"Celebrating" Moms' Equal Pay Day
Today, June 10th is NOT our favorite day. Not at all.
Why? Today is Moms’ Equal Pay Day, marking the fact that moms – across race and ethnicity – must work until June 10th of 2019 to earn what dads made in 2018 alone. Of course, averages alone don’t tell the whole story because, due to structural racism, moms of color face much larger wage gaps when compared separately. June 10th is also the 56th anniversary of the Equal Pay Act becoming law, yet we STILL don’t have pay equity.
That’s the bad news about June 10th.
>>> BUT there’s good news too: We know how to close the wage gap!
The Paycheck Fairness Act would help close loopholes in the Equal Pay Act and it was already PASSED by the U.S. House of Representatives this year. Now it’s the U.S. Senate’s turn to act!
The U.S. Senate cannot become a graveyard where good legislation goes to die – we need action on the Paycheck Fairness Act and we need it now. The Senate also needs to advance policies that would help alleviate the motherhood penalty, like earned sick days, paid family/medical leave, and affordable childcare!
Moms' Equal Pay Day is an important reminder that over 64% of moms are breadwinners or co-breadwinners; and that equal pay for moms is pivotal for lifting families out of poverty and boosting our national economy.
This is a big deal. Overall, moms are currently paid just 69 cents for every dollar paid to dads. But that doesn’t tell the full story, because for many moms that wage gap is way worse than 69 cents to the dollar. Latina moms make just 46 cents, Native moms make just 48 cents, Black moms make just 54 cents, White moms make just 72 cents, and AAPI moms make just 92 cents compared to white, non-Hispanic dads. (Although if you further disaggregate the data for AAPI moms, many AAPI communities make far less).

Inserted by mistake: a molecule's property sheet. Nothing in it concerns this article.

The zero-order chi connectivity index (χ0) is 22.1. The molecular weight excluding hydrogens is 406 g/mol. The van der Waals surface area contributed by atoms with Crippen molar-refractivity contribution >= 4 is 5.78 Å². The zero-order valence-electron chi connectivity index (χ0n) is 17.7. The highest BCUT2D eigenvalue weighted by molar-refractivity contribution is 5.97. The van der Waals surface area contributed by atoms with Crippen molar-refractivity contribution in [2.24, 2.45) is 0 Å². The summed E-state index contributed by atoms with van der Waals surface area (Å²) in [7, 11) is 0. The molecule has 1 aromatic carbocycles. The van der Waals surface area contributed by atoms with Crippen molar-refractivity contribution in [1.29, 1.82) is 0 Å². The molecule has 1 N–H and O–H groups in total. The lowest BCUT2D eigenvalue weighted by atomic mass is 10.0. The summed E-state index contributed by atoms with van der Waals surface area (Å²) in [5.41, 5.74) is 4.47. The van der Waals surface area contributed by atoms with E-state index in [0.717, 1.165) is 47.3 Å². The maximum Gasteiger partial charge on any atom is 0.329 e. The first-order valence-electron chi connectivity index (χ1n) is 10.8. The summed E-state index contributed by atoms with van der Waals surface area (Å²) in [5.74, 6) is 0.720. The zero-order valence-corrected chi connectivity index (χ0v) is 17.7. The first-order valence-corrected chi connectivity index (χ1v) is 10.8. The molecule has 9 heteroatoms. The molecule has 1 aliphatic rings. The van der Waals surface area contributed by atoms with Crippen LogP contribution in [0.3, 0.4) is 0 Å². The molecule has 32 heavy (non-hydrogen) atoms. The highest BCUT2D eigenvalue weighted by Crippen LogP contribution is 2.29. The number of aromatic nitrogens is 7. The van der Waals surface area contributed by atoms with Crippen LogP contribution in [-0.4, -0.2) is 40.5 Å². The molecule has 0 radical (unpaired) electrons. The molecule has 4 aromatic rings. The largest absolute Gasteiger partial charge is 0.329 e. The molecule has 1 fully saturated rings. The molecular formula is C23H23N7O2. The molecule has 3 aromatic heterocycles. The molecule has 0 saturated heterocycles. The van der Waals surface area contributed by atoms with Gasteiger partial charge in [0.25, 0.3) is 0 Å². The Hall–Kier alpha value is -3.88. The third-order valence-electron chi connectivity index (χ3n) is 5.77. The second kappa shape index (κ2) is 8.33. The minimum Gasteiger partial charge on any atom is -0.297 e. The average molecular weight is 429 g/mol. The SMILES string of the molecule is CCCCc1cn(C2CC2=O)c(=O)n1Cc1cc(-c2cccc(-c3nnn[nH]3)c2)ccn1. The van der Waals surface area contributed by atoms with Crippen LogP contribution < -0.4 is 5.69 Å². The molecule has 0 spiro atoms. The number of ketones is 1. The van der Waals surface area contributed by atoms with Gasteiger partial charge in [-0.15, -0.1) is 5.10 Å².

Equal pay is an LGBTQ issue too. Black and Latina LGBTQ women are more likely than their white counterparts to be raising children, but also more likely to be living in poverty. To lift all families, we need fair pay and we need it now.
The fact is that motherhood is a greater predictor of wage inequality than gender. In other words, the gender pay gap is largely due to motherhood – even if a woman ISN’T a mom, studies show the fact that she could potentially become a mom contributes to unequal pay.
There is direct discrimination going on here. In a study of EQUAL resumes and job experiences, moms were offered jobs 80% less of the time than non-moms; and were offered $11,000 less than non-moms for highly paid positions. Dads, on the other hand, were offered $6,000 more.
This is unjust!
TAKE ACTION: On this Moms’ Equal Pay Day, ask your U.S. Senators to help close the moms’ wage gap by passing the Paycheck Fairness Act and supporting earned sick days, paid family/medical leave, and affordable childcare.
***Please also take a moment to share this blog post with friends and family! Post the action link on Facebook and Twitter to spread the word. The more of us who take action, the better chance we have of making this the last #MomsEqualPay Day!